Local Retailers Still Grappling with New Liquor Law


The added convenience of being able to buy liquor at more places also brought additional costs and local retailers are now taking extra security measures to prevent theft of the expensive items.

Many customers thought spirits would cost less after the Washington State Liquor Control Board turned liquor sales over to the private sector on June 1, as mandated by voter-approved Initiative 1183. But customers are learning otherwise in the checkout lane.

The state is charging a 17 percent retailer licensing fee, on top of a 20.5 percent sales tax, and an additional 3.77 percent per liter.

Some retailers are not listing these fees in the price of a bottle, resulting in sticker shock at the register.

“It’s been rocky,” said Darris McDaniel, who owns Shop-N-Kart in Chehalis and Centralia. “We’ve had supply problems. We’ve had pricing problems. But we’re almost 100 percent there.”

Daniel said he has not noticed any more theft than usual since he began selling liquor on June 1. But he did install 12 additional security cameras in each store.

While he hasn’t had problems with theft, McDaniel said he has been operating with only about 40 percent of the products he needs because distributors are catering to the big chain stores like Safeway and Walmart, which are now selling liquor.

“This initiative was written for Costco by Costco,” he said. “They failed to tell people prices were going to go up so it’s been sticker shock.”

McDaniel said he will have about 90 percent of his stock, including popular brands like Crown Royal and Smirnoff, in Friday.

While Shop-N-Kart does not include the 20.5 percent state tax or the 3.77 percent tax per liter in the sticker price, McDaniel did post signs explaining the fees in his stores.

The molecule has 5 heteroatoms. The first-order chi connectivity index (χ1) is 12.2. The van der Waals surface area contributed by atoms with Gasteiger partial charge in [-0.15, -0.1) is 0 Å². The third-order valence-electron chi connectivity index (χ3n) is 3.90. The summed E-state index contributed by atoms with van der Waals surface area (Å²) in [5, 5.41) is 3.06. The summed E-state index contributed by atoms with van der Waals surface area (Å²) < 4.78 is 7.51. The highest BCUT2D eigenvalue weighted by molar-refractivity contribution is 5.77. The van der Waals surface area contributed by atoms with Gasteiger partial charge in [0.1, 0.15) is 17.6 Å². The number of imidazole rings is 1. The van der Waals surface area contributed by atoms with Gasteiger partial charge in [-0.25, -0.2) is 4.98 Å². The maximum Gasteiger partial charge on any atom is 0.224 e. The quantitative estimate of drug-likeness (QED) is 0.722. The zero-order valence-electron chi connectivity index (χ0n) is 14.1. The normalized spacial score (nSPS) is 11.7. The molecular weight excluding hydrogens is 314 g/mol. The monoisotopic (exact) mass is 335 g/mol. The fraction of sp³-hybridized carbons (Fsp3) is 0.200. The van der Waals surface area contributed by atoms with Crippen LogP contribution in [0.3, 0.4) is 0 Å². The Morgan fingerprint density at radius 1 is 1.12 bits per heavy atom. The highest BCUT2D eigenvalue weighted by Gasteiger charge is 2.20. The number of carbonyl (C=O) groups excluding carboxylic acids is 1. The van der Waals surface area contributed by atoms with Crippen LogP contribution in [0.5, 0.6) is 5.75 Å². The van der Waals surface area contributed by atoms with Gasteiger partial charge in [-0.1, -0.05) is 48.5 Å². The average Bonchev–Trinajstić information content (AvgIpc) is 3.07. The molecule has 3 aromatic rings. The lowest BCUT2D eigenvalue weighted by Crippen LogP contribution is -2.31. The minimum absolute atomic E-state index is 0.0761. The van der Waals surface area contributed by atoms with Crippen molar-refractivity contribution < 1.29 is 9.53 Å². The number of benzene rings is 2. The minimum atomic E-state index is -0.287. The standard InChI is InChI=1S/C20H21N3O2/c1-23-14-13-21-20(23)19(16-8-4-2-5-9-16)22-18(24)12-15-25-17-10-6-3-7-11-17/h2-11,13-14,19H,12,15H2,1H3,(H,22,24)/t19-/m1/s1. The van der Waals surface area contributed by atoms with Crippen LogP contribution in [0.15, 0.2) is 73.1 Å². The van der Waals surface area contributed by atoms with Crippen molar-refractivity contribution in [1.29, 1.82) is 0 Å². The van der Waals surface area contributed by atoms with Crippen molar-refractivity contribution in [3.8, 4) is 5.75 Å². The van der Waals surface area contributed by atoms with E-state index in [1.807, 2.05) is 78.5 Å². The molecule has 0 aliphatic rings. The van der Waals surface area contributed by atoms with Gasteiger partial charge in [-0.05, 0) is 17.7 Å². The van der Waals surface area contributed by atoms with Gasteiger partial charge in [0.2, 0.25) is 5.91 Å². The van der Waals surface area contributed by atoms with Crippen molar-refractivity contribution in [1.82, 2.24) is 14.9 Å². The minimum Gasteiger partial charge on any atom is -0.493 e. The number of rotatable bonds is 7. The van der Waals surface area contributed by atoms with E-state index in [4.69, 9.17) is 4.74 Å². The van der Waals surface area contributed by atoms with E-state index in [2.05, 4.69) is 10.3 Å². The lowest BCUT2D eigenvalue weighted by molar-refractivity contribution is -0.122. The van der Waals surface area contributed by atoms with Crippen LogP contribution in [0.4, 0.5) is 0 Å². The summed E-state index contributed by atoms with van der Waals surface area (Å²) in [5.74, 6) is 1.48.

“We want everyone to know this is not Shop-N-Kart that’s making the prices so high,” he said. “It’s the state.”

Bailey’s IGA in Rochester also chose not to include the full price of a bottle on the sticker, but posted signs to explain the taxes and the resulting increase in cost in the liquor aisle.

Still, store manager Nick Blanksma said customers are surprised at the register.

He said he does not think voters considered that retailers like his store pay a 17 percent licensing fee and an additional 10 percent to distributors. And those costs are passed along to the consumer.

Since the store already had cameras and mirrors, they put the liquor near a checkstand to prevent theft.

“It’s easy to keep an eye on up there,” Blanksma said.

Toledo IGA Hendricks also made efforts to reduce theft by realigning the store’s security cameras and installing mirrors.

Store Manager Randy Hendricks said while they do list the taxes under each bottle’s price the total is not calculated there for the customer.

“We try to label it so there’s no yelling and screaming at the register,” he said.

The IGA in Tenino did the same. The store marks the standard price on the sticker and lists taxes below but the fees are not combined for the customer.

“Most people seem to know what they’re getting into but they still complain,” said Andrew Schuler, the night manager. “It’s pretty shocking, the taxes.”

Schuler said the store installed mirrors in addition to their existing cameras to prevent theft.

Brenda’s Country Market started selling spirits Wednesday with a temporary permit and may have to install more security cameras in order to obtain a permanent licence.

Unlike many retailers, Brenda’s does include the full price on the sticker so customers are not surprised at the register.

“I know that was a problem in other stores,” said Brandon Hamrick, a store manager. “It was a bit of sticker shock.”

Still, Hamrick said customers complain that prices are higher than the state’s prices.

“But they still bought it,” he said. “They just maybe didn’t get as big of a bottle.”


Amy Nile: (360) 807-8235